occupied by Athenian settlers, was “on a peninsula-like
place” (Strab. 9.1.9
, C.393), that is, on the promontory
between Kamatero and Ambelaki Bay, facing Attica,
where travelers 150 years ago saw remains of fortifications, public buildings, and roads. A decree of the thiasotai of Artemis was found on the acropolis and her precinct extended to the N shore by Kamatero (Hdt. 8.77
A trophy in the town was probably on the tip of the
promontory (Paus. 1.36.1
). Its harbor was in Ambelaki
Bay and the agora was probably on the level ground at
the head of the bay, where walls are still visible. A Precinct of Ajax was in this vicinity (Paus. 1.35.3
of walls which are discernible under the water show that
here as elsewhere the level of the sea has risen since
antiquity, probably by some 150 cm. Early travelers reported a fortification wall extending from E of the harbor
to the base of Cape Varvara, the ancient Cape Kynosoura. From there the wall followed the ridge of the cape
as far as a mound, itself fortified, known as the Magoula.
On the S side of the cape near its base there are remains
of a tower, 5th or 4th c. B.C. in date. Two-thirds of the
way down the cape the foundations of what was probably
a marble trophy were noted by early travelers. Another
trophy was set up on an island called Psyttalia (Plut.
. 9). The three trophies indicate the scene of the
Battle of Salamis in 480 B.C. when the Persians were decisively defeated. The trophies at Salamis and on Cape
Kynosoura suggest that the battle was fought inside the
channel. The island Psyttalia has been identified with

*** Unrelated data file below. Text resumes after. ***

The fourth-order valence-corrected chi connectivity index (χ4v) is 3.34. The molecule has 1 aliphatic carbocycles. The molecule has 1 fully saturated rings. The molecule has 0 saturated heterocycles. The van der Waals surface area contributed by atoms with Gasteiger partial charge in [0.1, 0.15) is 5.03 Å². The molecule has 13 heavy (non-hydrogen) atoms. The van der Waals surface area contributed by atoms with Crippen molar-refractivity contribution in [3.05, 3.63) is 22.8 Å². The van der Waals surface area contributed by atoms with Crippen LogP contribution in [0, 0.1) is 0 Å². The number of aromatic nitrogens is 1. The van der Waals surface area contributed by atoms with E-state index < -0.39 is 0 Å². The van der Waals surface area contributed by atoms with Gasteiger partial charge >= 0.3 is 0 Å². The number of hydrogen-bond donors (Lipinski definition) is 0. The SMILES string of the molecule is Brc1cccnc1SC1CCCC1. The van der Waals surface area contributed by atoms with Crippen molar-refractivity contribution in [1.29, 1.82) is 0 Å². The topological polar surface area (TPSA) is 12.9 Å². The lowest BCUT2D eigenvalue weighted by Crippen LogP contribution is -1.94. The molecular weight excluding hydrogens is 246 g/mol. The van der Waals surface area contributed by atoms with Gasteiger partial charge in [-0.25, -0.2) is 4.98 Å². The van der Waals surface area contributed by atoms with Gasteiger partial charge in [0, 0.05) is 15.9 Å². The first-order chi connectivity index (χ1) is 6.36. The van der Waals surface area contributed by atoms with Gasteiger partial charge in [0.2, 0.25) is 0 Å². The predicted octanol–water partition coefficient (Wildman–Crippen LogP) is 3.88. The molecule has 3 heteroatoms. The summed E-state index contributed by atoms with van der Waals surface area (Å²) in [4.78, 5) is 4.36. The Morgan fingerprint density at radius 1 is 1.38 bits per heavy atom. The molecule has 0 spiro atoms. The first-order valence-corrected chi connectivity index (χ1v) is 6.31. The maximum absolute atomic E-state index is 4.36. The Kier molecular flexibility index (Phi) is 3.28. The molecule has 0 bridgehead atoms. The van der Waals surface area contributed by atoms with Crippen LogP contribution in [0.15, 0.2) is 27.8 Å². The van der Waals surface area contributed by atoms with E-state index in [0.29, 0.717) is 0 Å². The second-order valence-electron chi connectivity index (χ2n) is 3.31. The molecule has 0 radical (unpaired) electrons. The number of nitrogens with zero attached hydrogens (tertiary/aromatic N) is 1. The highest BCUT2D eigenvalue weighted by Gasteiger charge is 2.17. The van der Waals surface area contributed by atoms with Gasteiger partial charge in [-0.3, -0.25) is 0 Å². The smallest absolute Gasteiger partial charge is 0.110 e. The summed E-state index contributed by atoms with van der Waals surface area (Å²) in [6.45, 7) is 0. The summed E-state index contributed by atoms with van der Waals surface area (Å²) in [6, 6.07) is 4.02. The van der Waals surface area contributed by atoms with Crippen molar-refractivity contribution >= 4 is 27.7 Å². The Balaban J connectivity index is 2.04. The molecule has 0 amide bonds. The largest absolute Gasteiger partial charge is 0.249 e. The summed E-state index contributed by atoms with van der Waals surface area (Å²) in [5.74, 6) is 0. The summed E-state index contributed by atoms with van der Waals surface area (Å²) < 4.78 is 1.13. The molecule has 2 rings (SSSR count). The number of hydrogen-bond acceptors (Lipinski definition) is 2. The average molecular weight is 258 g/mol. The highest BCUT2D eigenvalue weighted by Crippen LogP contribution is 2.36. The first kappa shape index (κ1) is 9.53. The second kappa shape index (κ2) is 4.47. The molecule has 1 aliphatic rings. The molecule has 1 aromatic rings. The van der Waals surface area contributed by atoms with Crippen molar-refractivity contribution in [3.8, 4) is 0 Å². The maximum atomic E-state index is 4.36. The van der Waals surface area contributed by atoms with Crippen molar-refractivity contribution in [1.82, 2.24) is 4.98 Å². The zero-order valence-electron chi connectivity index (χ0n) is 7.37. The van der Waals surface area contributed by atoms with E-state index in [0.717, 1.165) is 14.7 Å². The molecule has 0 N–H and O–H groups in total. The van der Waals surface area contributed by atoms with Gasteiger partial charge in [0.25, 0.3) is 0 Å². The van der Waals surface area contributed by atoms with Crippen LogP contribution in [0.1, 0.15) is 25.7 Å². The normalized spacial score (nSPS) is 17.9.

Haghios Georghios in mid-channel (Hammond, Broadhead) or with Lipsokoutali outside the channel towards Peiraeus (Pritchett, Wallace).
In the vicinity of the Naval Arsenal early travelers
noted the foundations of temples, and the remains of terracing which are probably ancient. Some have proposed
to locate the Temple of Athena Skiras there, but a position farther N on Cape Arapis is more probable (Hdt.
). There are some small forts on the coast, undoubtedly built as strongpoints against raiders from the
sea; there are similar forts in Attica. One is on the promontory facing Megara; it may be identified with the Boudoron of Thucydides (2.94.3 and 3.51.2; W. McLeod
). Another is on the S coast near Peristeria Bay,
facing Aegina (Milchhöfer).
1; II 467.2; II 620; A. Milchhöfer
in E. Curtius & J. A. Kaupert, Karten von Attika
(1881-1903) VII 36; A. Philippson, GL
(1952) I iii 864ff;
G.L.N. Hammond, JHS
76 (1956) 32f; H. D. Broadhead, The Persae of Aeschylus
(1960) Append. vi; W.
29 (1960) 316f; W. K. Pritchett,
Studies in Ancient Greek Topography
P. W. Wallace, AJA
73 (1969) 293.